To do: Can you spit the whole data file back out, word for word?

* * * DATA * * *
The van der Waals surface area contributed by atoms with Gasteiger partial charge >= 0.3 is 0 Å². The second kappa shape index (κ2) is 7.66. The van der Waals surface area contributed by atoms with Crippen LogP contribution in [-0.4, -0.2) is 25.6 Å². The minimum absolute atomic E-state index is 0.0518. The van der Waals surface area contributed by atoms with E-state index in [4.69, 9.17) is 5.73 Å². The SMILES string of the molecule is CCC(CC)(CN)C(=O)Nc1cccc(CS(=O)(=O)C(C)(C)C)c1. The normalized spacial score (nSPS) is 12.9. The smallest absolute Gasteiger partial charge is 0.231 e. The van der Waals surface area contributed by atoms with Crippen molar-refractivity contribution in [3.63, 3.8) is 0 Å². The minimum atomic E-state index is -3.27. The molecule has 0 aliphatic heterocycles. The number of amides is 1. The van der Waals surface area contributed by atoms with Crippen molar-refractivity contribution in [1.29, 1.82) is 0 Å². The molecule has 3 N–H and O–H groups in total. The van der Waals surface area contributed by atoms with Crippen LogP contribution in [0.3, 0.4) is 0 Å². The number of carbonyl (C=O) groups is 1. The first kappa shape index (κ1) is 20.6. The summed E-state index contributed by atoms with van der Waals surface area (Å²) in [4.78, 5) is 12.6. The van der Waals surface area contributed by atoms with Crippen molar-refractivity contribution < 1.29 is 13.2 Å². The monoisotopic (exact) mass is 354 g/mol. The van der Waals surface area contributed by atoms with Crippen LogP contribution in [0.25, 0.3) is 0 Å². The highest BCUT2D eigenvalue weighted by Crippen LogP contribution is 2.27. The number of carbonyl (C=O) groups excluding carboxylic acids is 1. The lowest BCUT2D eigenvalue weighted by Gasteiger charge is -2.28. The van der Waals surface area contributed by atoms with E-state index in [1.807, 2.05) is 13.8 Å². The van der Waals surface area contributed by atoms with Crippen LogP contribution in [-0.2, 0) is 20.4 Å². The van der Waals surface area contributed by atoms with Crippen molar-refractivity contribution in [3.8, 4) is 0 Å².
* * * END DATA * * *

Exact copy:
The van der Waals surface area contributed by atoms with Gasteiger partial charge >= 0.3 is 0 Å². The second kappa shape index (κ2) is 7.66. The van der Waals surface area contributed by atoms with Crippen LogP contribution in [-0.4, -0.2) is 25.6 Å². The minimum absolute atomic E-state index is 0.0518. The van der Waals surface area contributed by atoms with E-state index in [4.69, 9.17) is 5.73 Å². The SMILES string of the molecule is CCC(CC)(CN)C(=O)Nc1cccc(CS(=O)(=O)C(C)(C)C)c1. The normalized spacial score (nSPS) is 12.9. The smallest absolute Gasteiger partial charge is 0.231 e. The van der Waals surface area contributed by atoms with Crippen molar-refractivity contribution in [3.63, 3.8) is 0 Å². The minimum atomic E-state index is -3.27. The molecule has 0 aliphatic heterocycles. The number of amides is 1. The van der Waals surface area contributed by atoms with Crippen molar-refractivity contribution in [1.29, 1.82) is 0 Å². The molecule has 3 N–H and O–H groups in total. The van der Waals surface area contributed by atoms with Crippen LogP contribution in [0.3, 0.4) is 0 Å². The number of carbonyl (C=O) groups is 1. The first kappa shape index (κ1) is 20.6. The summed E-state index contributed by atoms with van der Waals surface area (Å²) in [4.78, 5) is 12.6. The van der Waals surface area contributed by atoms with Crippen molar-refractivity contribution < 1.29 is 13.2 Å². The monoisotopic (exact) mass is 354 g/mol. The van der Waals surface area contributed by atoms with Crippen LogP contribution in [0.25, 0.3) is 0 Å². The highest BCUT2D eigenvalue weighted by Crippen LogP contribution is 2.27. The number of carbonyl (C=O) groups excluding carboxylic acids is 1. The lowest BCUT2D eigenvalue weighted by Gasteiger charge is -2.28. The van der Waals surface area contributed by atoms with E-state index in [1.807, 2.05) is 13.8 Å². The van der Waals surface area contributed by atoms with Crippen LogP contribution in [-0.2, 0) is 20.4 Å². The van der Waals surface area contributed by atoms with Crippen molar-refractivity contribution in [3.8, 4) is 0 Å².